In February of 2002 I sat in a lecture hall at Trinity College Dublin while fellow aspiring academics gave papers on bits of Irishness. Instead of hanging on their every word I outlined an essay I have thought of often but never had the courage or purpose to actually compose. Despite my blind terror in the hours before I was to present my own first paper, or perhaps because of it, I was struck by the peculiarity of this collective obsession with a culture and a nation and I began to be troubled by my part in such an endeavor. Certainly there had to be an awareness of the fact that this place upon which we were so fixated was at least in part only a creation of groups like ours, packs of scholars who pirated myths and raided hilltop mounds to weave a self-perpetuating narrative that would help publish books and secure tenure. Even as I was about to dedicate myself to the game of academia, I was aware that my own desperate passion for the trappings of a foreign nation came at least in part from a different source. The person I wanted to become needed to declare her own country; she needed an entirely new land upon which to forge her identity.
This moment of crisis resurfaces because it is October 31 and until a few years ago I would have shuddered before having to call it “Halloween.” It was Samhain, dammit: the Celtic new year, the final harvest, the moment when the veil between the worlds is at its thinnest. I had fully embraced all that was “Celtic spirituality” because I needed a history that receded back into a mist-shrouded past, goddesses and warrior queens who could guide and inspire me, and magic that would enliven the quaint horror of everyday reality. With a passion that must be an essential aspect of the “conversion” path, I rejected everything that had been touched by the “invader” Saint Patrick and those who came after him. That I missed a lot in ignoring much of Christian Ireland goes without saying.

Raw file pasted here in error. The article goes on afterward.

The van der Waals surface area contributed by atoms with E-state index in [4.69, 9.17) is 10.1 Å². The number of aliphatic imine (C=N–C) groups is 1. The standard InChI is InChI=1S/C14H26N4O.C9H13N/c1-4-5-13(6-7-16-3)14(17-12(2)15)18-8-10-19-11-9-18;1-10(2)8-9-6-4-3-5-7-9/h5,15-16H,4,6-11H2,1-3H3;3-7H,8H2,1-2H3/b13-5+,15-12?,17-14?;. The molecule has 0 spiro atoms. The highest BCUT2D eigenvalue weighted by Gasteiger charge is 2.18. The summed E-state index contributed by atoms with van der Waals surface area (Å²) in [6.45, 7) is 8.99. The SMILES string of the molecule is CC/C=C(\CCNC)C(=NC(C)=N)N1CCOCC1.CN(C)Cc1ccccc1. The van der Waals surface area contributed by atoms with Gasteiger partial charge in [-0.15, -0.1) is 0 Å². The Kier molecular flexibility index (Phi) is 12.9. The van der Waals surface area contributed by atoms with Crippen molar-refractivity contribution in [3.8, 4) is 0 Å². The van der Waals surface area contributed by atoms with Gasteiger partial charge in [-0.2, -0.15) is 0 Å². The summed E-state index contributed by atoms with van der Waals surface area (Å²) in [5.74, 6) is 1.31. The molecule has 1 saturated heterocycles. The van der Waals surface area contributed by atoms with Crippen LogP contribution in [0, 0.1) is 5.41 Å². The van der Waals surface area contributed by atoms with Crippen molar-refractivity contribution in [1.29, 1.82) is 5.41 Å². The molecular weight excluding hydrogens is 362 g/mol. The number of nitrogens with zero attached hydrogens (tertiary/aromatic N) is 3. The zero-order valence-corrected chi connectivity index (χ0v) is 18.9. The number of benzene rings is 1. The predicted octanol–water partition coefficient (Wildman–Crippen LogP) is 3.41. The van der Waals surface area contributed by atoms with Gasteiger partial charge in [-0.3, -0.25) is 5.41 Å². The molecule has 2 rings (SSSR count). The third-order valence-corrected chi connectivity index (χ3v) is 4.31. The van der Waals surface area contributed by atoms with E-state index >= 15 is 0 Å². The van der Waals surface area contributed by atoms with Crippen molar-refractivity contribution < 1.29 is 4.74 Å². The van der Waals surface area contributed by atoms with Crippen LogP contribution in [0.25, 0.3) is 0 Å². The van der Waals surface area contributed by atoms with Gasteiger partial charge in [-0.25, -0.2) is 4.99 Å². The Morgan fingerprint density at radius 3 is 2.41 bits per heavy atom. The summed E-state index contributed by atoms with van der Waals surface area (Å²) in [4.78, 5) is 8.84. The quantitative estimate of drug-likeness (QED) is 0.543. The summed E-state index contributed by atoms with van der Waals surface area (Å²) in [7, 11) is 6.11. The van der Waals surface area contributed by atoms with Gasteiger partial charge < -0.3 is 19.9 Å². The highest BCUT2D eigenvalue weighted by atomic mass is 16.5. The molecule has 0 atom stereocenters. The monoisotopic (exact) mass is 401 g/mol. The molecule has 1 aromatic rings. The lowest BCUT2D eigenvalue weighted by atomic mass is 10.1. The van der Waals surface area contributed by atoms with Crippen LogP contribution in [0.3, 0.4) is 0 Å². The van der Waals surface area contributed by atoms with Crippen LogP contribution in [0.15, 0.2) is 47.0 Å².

That conference five years ago was not a time to call my meandering spiritual path into question, however; I was too busy wondering at the hollowness of my own experience that demanded I borrow someone else’s country in order to uncover my own identity. One reason I have never written this story is that I still do not know what to make of feeling like a cultureless American left to feed on places that had remained “pure.” It was as if I had been born into an historical void with which I left no connection on a land that was stolen from the people who knew the real myths of the sandbars and mountaintops. I realize the ways in which these are cruel generalizations and that in saying such things I discount my own love of where I grew up, but faced with a manageable sized country with a past as old as Burren limestone, I just felt orphaned. Not connected to my own world and destined forever to be a tourist in the world that I so wished would take me in. It will take more serious consideration than I can give to a blog post to determine if this is a unique aspect of my own psyche or something that I share with my generation; would I feel so unmoored if I was from Rio or Bangalore or Kinsale? Was this a typical longing for the exotic or a testament to a real sense of lack in dominant American culture? Your thoughts?
On Samhain as on All Saints’ Day we remember those who have died, but we can also stop to honor the ideas and beliefs that have waned and faded from once influential places in our lives. I celebrate the aspiring PhD who wanted to dream in Irish and spend her life discussing Nuala Ni Dhomhnaill’s poetry. I honor the girl on her first steps on a spiritual path who had to reject everything and embrace the dreams of others before she could build her own tradition.